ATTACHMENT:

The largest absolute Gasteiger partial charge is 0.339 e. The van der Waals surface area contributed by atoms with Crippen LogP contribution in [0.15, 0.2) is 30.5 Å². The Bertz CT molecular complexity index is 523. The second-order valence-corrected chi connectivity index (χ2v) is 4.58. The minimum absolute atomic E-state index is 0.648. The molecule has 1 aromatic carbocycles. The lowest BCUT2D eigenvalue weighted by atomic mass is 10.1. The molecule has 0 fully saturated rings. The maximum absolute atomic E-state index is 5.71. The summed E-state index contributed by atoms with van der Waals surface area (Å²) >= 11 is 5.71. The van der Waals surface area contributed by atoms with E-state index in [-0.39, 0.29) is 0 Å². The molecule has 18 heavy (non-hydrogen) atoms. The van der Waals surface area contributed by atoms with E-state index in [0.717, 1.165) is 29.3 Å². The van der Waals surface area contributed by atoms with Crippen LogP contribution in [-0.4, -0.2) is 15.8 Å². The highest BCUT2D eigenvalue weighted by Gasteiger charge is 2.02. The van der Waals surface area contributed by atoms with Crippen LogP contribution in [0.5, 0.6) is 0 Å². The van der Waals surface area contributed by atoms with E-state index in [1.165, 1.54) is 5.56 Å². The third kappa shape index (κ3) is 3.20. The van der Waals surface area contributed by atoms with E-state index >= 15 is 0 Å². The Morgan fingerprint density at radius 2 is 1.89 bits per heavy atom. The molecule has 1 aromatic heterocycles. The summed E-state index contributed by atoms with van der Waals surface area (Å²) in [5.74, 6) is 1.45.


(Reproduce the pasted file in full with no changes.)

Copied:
The largest absolute Gasteiger partial charge is 0.339 e. The van der Waals surface area contributed by atoms with Crippen LogP contribution in [0.15, 0.2) is 30.5 Å². The Bertz CT molecular complexity index is 523. The second-order valence-corrected chi connectivity index (χ2v) is 4.58. The minimum absolute atomic E-state index is 0.648. The molecule has 1 aromatic carbocycles. The lowest BCUT2D eigenvalue weighted by atomic mass is 10.1. The molecule has 0 fully saturated rings. The maximum absolute atomic E-state index is 5.71. The summed E-state index contributed by atoms with van der Waals surface area (Å²) >= 11 is 5.71. The van der Waals surface area contributed by atoms with E-state index in [-0.39, 0.29) is 0 Å². The molecule has 18 heavy (non-hydrogen) atoms. The van der Waals surface area contributed by atoms with E-state index in [0.717, 1.165) is 29.3 Å². The van der Waals surface area contributed by atoms with Crippen LogP contribution in [-0.4, -0.2) is 15.8 Å². The highest BCUT2D eigenvalue weighted by Gasteiger charge is 2.02. The van der Waals surface area contributed by atoms with Crippen LogP contribution in [0.5, 0.6) is 0 Å². The van der Waals surface area contributed by atoms with E-state index in [1.165, 1.54) is 5.56 Å². The third kappa shape index (κ3) is 3.20. The van der Waals surface area contributed by atoms with E-state index >= 15 is 0 Å². The Morgan fingerprint density at radius 2 is 1.89 bits per heavy atom. The molecule has 1 aromatic heterocycles. The summed E-state index contributed by atoms with van der Waals surface area (Å²) in [5.74, 6) is 1.45.